How can Risk Ledger help you meet these challenges?
Risk Ledger’s platform gives you the visibility and control needed to manage your supply chain risk – and comply with operational resilience regulation.
To comply with the various European outsourcing guidelines and UK policy, your organisation will need to be able to “identify, assess, monitor and manage all risks resulting from arrangements with third parties”.
This includes identifying concentration risk and critical dependencies between your third-party suppliers. Risk Ledger makes this simple by giving you live access to a personalised network graph that maps the third parties you depend on, other organisations that depend on those third parties, and common connections between multiple third parties.
In the past, this kind of mapping has been very challenging, but Risk Ledger’s social network model means you have visibility of your entire supply chain well beyond just third-party connections and through to fourth, fifth and sixth parties.
The outsourcing rules also require continuous monitoring of third-party risks, but most traditional risk management processes are built around point-in-time assessments which quickly go out of date. Risk Ledger solves this by making it easy for third parties to update their supplier profile when anything changes. With a Risk Ledger client account, you have access to an activity feed of all the changes your suppliers make to their security practices over time.
Because many third parties use their Risk Ledger supplier profile to manage security controls internally, you get a clear view inside your suppliers – lifting the lid on security controls, instead of taking the information you’re given at face value.
Risk Ledger can also help your organisation to comply with the EU Digital Operations Resilience Act (DORA) once it reaches the statute books. The aim of the legislation is to ensure that you can continue operating, even in the midst of a cyber attack. In order to comply, you will need to be able to demonstrate a new level of ICT third-party risk management, which is where Risk Ledger gives you an advantage.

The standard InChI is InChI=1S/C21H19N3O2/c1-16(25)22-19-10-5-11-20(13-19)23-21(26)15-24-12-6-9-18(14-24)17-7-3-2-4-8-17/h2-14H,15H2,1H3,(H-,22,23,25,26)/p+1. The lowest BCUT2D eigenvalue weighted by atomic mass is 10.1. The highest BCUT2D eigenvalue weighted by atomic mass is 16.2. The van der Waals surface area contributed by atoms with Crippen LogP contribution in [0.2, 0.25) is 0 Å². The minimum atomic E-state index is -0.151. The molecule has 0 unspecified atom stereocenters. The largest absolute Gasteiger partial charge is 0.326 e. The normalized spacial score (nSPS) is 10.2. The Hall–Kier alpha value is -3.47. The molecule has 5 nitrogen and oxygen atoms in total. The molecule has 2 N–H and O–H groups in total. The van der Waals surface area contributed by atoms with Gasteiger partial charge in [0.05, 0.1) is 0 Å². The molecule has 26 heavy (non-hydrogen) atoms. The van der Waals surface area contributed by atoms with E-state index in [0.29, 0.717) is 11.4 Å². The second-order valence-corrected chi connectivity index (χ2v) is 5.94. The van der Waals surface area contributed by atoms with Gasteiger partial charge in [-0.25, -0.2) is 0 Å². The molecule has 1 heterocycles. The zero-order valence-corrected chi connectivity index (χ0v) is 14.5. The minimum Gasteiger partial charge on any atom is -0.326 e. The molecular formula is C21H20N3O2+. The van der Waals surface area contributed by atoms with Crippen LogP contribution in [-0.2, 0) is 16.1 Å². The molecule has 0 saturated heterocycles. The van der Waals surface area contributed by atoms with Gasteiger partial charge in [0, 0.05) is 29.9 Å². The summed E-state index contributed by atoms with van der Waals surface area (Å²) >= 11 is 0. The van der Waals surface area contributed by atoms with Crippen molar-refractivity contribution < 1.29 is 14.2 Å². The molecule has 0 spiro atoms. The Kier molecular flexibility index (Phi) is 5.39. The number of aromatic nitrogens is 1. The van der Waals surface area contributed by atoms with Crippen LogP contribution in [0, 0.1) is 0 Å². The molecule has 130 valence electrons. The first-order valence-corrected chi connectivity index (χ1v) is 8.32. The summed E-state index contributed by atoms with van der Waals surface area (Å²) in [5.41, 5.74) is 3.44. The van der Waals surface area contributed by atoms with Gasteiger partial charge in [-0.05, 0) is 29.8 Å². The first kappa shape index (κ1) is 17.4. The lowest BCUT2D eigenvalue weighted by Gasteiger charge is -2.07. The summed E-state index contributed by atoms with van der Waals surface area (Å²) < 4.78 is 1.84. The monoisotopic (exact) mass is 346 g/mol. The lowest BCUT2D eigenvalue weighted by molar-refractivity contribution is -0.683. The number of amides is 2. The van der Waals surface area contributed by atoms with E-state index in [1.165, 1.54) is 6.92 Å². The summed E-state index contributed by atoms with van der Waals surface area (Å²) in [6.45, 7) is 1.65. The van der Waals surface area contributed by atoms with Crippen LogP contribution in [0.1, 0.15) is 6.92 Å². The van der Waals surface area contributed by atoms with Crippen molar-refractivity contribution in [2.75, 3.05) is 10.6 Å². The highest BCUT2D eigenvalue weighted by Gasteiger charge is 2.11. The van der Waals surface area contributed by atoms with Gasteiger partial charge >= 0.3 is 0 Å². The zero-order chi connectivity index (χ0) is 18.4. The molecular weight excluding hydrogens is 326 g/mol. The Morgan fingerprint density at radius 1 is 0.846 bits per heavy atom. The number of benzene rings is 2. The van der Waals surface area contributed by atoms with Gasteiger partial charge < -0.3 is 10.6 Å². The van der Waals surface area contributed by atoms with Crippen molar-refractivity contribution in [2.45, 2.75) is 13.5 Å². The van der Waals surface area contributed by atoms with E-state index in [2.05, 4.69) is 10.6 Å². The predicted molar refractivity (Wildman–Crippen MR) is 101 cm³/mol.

The DORA legislation involves a shift of mindset, implying that financial institutions must now accept that breaches and disruptions are inevitable – the emphasis is on you can be sure your operations will continue uninterrupted during a supply chain attack or third-party breach.
As a first step, Risk Ledger will help you understand which ICT suppliers are critical, through simple tagging and reporting functionality. Then you can easily identify where these critical ICT suppliers may have vulnerabilities - and use that knowledge to work with them on strengthening their defences (or to inform your decision to find an alternative provider). Involving your suppliers in incident response planning – and simply making sure you can contact key people in the event of a crisis – is crucial in this regard.
Risk Ledger is free to suppliers, giving them access to a shareable profile they can use to breeze through security questionnaires. This means that the onboarding process and continued tracking of security controls over time is painless for everyone involved. By helping you and your critical ICT suppliers collaborate, Risk Ledger makes the shared responsibility of operational resilience regulation compliance manageable.
Finally, it is important to remember that while your obvious focus is on your critical suppliers, these third parties also expose your organisation to a whole host of risks lurking further down your supply chain. Suppliers that may not be critical at a third-party level, say, may have fourth-party connections with your critical suppliers that would have a serious knock-on effect that disrupts operations.
With Risk Ledger, you have unprecedented visibility of your entire supply chain, mapping every connection in your supplier network and uncovering risks you may not otherwise have noticed until an attack was already underway.